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How Do Individuals Choose Banks? An Application to Household Level Data from Turkey

  • Oya Pinar Ardic
  • Uygar Yuzereroglu

This paper uses a multinomial probit model to analyze individuals' choice of banks based on the types of banking services they use, their own characteristics, and their own perceptions about important factors in banking. Previous studies on this topic, which are limited in number, concentrate on the U.S. where financial markets are deep. This analysis uses a unique individual level data set from a nation-wide survey implemented after the 2001 crisis in Turkey, of which one major component was bank failures. Hence, it provides the first set of evidence on the topic in an emerging market context. The study groups banks into three categories: public banks, large private banks and small private banks, among which the latter is perceived to be the potentially risky group. Investigating individuals' choice among these three types, the paper uncovers that while individuals tend to prefer small private banks on the basis of high interest rates, they tend to avoid them on the basis of trust. However, higher branch density and closeness negatively affect the choice of small private banks. Additionally, individual's choice of public banks as opposed to large private banks seems to have been positively influenced mostly by being older, being retired, receiving salary/pension, and valuing special services for farmers and craftsmen while it seems to have been negatively influenced by the use of certain services, valuing friendliness of the staff, and living in more developed regions where there is variety in terms of the financial institutions.

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Paper provided by Bogazici University, Department of Economics in its series Working Papers with number 2007/26.

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Date of creation: 2007
Date of revision:
Handle: RePEc:bou:wpaper:2007/26
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  1. Fry, Joseph N, et al, 1973. "Customer Loyalty to Banks: A Longitudinal Study," The Journal of Business, University of Chicago Press, vol. 46(4), pages 517-25, October.
  2. Kibritçioğlu, Aykut & Rittenberg, Libby & Selçuk, Faruk & Akçay, O. Cevdet & Alper, C. Emre & Berument, M. Hakan & Dibooğlu, Selahattin & Erlat, Haluk & Ertuğrul, Ahmet & Malatyalı, N. Kamuran & Nas, , 2002. "Inflation and Disinflation in Turkey," EconStor Books, ZBW - German National Library of Economics, number 110203, November.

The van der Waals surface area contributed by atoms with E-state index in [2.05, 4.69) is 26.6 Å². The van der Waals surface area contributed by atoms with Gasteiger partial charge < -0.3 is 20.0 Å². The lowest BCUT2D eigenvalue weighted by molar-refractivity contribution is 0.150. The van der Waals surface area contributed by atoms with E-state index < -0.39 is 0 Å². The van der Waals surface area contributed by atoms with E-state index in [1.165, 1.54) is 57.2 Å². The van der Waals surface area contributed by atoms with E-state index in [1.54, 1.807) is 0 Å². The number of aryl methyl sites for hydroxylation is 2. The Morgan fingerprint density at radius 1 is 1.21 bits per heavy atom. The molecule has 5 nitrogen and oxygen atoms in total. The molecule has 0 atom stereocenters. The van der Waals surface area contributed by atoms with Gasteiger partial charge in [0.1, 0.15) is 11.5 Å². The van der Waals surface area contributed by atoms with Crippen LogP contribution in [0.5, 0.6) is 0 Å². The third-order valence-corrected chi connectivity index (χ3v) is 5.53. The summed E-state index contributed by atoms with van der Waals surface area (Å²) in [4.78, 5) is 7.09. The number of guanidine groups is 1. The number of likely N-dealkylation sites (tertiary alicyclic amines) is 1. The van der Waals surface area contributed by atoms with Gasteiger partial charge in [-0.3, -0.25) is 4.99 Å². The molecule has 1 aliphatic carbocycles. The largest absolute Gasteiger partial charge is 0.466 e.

3. Gencay, Ramazan & Selcuk, Faruk, 2006. "Overnight borrowing, interest rates and extreme value theory," European Economic Review, Elsevier, vol. 50(3), pages 547-563, April.
  4. Oya Pınar Ardıc & Faruk Selcuk, 2006. "The dynamics of a newly floating exchange rate: the Turkish case," Applied Economics, Taylor & Francis Journals, vol. 38(8), pages 931-941.
  5. Boczar, Gregory E, 1978. "Competition between Banks and Finance Companies: A Cross Section Study of Personal Loan Debtors," Journal of Finance, American Finance Association, vol. 33(1), pages 245-58, March.
  6. Robert M. Adams & Kenneth P. Brevoort & Elizabeth K. Kiser, 2005. "Who competes with whom? the case of depository institutions," Finance and Economics Discussion Series 2005-03, Board of Governors of the Federal Reserve System (U.S.).
  7. Mustafa Ismihan & Kivilcim Metin-Ozcan & Aysit Tansel, 2005. "The role of macroeconomic instability in public and private capital accumulation and growth: the case of Turkey 1963-1999," Applied Economics, Taylor & Francis Journals, vol. 37(2), pages 239-251.
  8. Astrid A. Dick, 2002. "Demand estimation and consumer welfare in the banking industry," Finance and Economics Discussion Series 2002-58, Board of Governors of the Federal Reserve System (U.S.).
  9. Oya Celasun & R. Gaston Gelos & Alessandro Prati, 2004. "Would "Cold Turkey" Work in Turkey?," IMF Staff Papers, Palgrave Macmillan, vol. 51(3), pages 493-509, November.
  10. C. Emre Alper, 2001. "The Turkish Liquidity Crisis of 2000: What Went Wrong..," Working Papers 2001/11, Bogazici University, Department of Economics.
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